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Protesters Continue Occupying Taiwan's Legislature

Student protesters occupied Taiwan's legislature for a second straight day Thursday to protest a controversial trade deal with China.

The students broke into parliament late Tuesday night and have so far successfully repelled police efforts to remove them from the chamber.

They are calling for the government to conduct a more detailed review of the trade deal, which they say could endanger Taiwanese jobs.

The opposition, which has long been wary of China, also worries the agreement will increase Beijing's growing influence in Taiwan.



The protest was prompted by complaints that the ruling Kuomintang (KMT) party went back on its promise to conduct a thorough review the pact.

On Wednesday, student organizer Shi Yilun told VOA the protesters feel the KMT party has bypassed the democratic process.



"The public hearings have not taken into consideration the voice of the people, the voice of all parties, or the questions and challenges all sides have about the Cross Strait Service Trade Agreement. On the contrary, on February 17 (the KMT) did something that violated fundamental democratic procedures and was without regard to the people of Taiwan. They violated what we authorized them to do at that time. We've come here to take back our rights."



KMT Policy Committee Chairman Lin Hong-chi told reporters that the protesters are the ones damaging Taiwan's democracy.



"From last night until the present moment, a portion of the populous has been misled by a small number of people with ulterior motives into occupying the Legislative Yuan. This has caused great harm to Taiwan's democracy. How sacred are the halls of parliament. To trample on a palace of democracy is to trample on parliament, which is the same as trampling on the people."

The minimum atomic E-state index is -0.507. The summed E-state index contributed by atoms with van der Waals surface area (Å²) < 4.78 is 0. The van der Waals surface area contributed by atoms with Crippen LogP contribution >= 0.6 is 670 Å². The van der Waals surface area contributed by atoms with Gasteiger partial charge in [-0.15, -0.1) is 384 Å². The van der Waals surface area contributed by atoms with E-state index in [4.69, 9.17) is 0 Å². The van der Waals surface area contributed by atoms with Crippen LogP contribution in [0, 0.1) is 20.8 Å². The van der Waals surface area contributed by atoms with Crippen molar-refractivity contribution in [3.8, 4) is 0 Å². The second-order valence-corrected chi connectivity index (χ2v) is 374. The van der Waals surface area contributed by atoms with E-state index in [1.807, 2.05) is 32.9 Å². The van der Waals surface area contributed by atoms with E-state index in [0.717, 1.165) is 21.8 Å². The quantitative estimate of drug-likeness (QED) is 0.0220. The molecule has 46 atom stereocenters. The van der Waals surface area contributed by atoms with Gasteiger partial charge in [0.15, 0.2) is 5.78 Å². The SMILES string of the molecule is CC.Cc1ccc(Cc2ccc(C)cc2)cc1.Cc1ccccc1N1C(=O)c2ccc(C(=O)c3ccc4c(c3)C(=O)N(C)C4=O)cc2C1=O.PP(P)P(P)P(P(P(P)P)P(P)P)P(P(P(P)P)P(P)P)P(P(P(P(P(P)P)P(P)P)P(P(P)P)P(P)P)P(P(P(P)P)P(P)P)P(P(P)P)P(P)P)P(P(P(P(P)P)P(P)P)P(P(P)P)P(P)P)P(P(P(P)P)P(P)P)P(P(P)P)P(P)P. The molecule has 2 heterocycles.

The trade deal is part of the far-reaching Economic Cooperation Framework Agreement, or ECFA, signed between Taiwan and China in 2010.

Under the subdivision of the pact now under discussion, Chinese and Taiwanese service companies would increase investments in each other's territory.

The opposition has vowed to vote against the trade deal, but does not have the strength to block it.

Taiwan-China economic ties have been strong for years. Political relations have also grown warmer following historic high level talks last month.

Taiwan split from China following a civil war in 1949. Beijing still regards it as a breakaway province that will someday be reunified with the mainland.

Economic ties have improved in recent years, especially after the somewhat Beijing-friendly Ma Ying-jeou was elected president in 2008 and re-elected in 2012.

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